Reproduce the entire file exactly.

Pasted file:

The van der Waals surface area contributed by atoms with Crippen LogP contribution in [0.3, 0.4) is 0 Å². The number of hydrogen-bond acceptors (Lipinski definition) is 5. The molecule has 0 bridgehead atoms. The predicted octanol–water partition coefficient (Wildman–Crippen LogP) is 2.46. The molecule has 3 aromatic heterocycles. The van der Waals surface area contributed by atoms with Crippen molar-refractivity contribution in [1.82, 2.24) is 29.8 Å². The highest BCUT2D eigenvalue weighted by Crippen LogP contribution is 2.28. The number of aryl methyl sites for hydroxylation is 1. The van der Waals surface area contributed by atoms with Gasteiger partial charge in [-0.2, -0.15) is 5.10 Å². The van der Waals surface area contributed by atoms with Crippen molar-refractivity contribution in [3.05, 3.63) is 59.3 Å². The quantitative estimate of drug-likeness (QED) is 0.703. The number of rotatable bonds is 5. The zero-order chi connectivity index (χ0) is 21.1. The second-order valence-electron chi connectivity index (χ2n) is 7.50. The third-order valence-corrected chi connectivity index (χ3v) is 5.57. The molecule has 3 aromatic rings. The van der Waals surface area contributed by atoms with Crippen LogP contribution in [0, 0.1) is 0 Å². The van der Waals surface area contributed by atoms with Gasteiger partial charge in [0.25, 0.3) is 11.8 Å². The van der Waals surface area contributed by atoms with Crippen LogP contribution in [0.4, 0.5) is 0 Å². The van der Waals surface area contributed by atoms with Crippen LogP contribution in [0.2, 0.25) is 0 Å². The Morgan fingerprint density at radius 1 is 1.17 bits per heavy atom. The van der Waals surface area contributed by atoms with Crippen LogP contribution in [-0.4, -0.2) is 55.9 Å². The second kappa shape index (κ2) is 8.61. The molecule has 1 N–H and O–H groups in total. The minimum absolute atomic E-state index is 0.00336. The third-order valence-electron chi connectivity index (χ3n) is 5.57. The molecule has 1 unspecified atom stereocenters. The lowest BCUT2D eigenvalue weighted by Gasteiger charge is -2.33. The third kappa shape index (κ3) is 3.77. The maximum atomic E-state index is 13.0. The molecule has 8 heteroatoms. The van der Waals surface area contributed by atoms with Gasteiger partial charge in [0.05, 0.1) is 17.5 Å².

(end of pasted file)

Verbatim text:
The van der Waals surface area contributed by atoms with Crippen LogP contribution in [0.3, 0.4) is 0 Å². The number of hydrogen-bond acceptors (Lipinski definition) is 5. The molecule has 0 bridgehead atoms. The predicted octanol–water partition coefficient (Wildman–Crippen LogP) is 2.46. The molecule has 3 aromatic heterocycles. The van der Waals surface area contributed by atoms with Crippen molar-refractivity contribution in [1.82, 2.24) is 29.8 Å². The highest BCUT2D eigenvalue weighted by Crippen LogP contribution is 2.28. The number of aryl methyl sites for hydroxylation is 1. The van der Waals surface area contributed by atoms with Gasteiger partial charge in [-0.2, -0.15) is 5.10 Å². The van der Waals surface area contributed by atoms with Crippen molar-refractivity contribution in [3.05, 3.63) is 59.3 Å². The quantitative estimate of drug-likeness (QED) is 0.703. The number of rotatable bonds is 5. The zero-order chi connectivity index (χ0) is 21.1. The second-order valence-electron chi connectivity index (χ2n) is 7.50. The third-order valence-corrected chi connectivity index (χ3v) is 5.57. The molecule has 3 aromatic rings. The van der Waals surface area contributed by atoms with Crippen LogP contribution in [0, 0.1) is 0 Å². The van der Waals surface area contributed by atoms with Gasteiger partial charge in [0.25, 0.3) is 11.8 Å². The van der Waals surface area contributed by atoms with Crippen LogP contribution in [0.4, 0.5) is 0 Å². The van der Waals surface area contributed by atoms with Crippen LogP contribution in [0.2, 0.25) is 0 Å². The Morgan fingerprint density at radius 1 is 1.17 bits per heavy atom. The van der Waals surface area contributed by atoms with Crippen LogP contribution in [-0.4, -0.2) is 55.9 Å². The second kappa shape index (κ2) is 8.61. The molecule has 1 N–H and O–H groups in total. The minimum absolute atomic E-state index is 0.00336. The third-order valence-electron chi connectivity index (χ3n) is 5.57. The molecule has 1 unspecified atom stereocenters. The lowest BCUT2D eigenvalue weighted by Gasteiger charge is -2.33. The third kappa shape index (κ3) is 3.77. The maximum atomic E-state index is 13.0. The molecule has 8 heteroatoms. The van der Waals surface area contributed by atoms with Gasteiger partial charge in [0.05, 0.1) is 17.5 Å².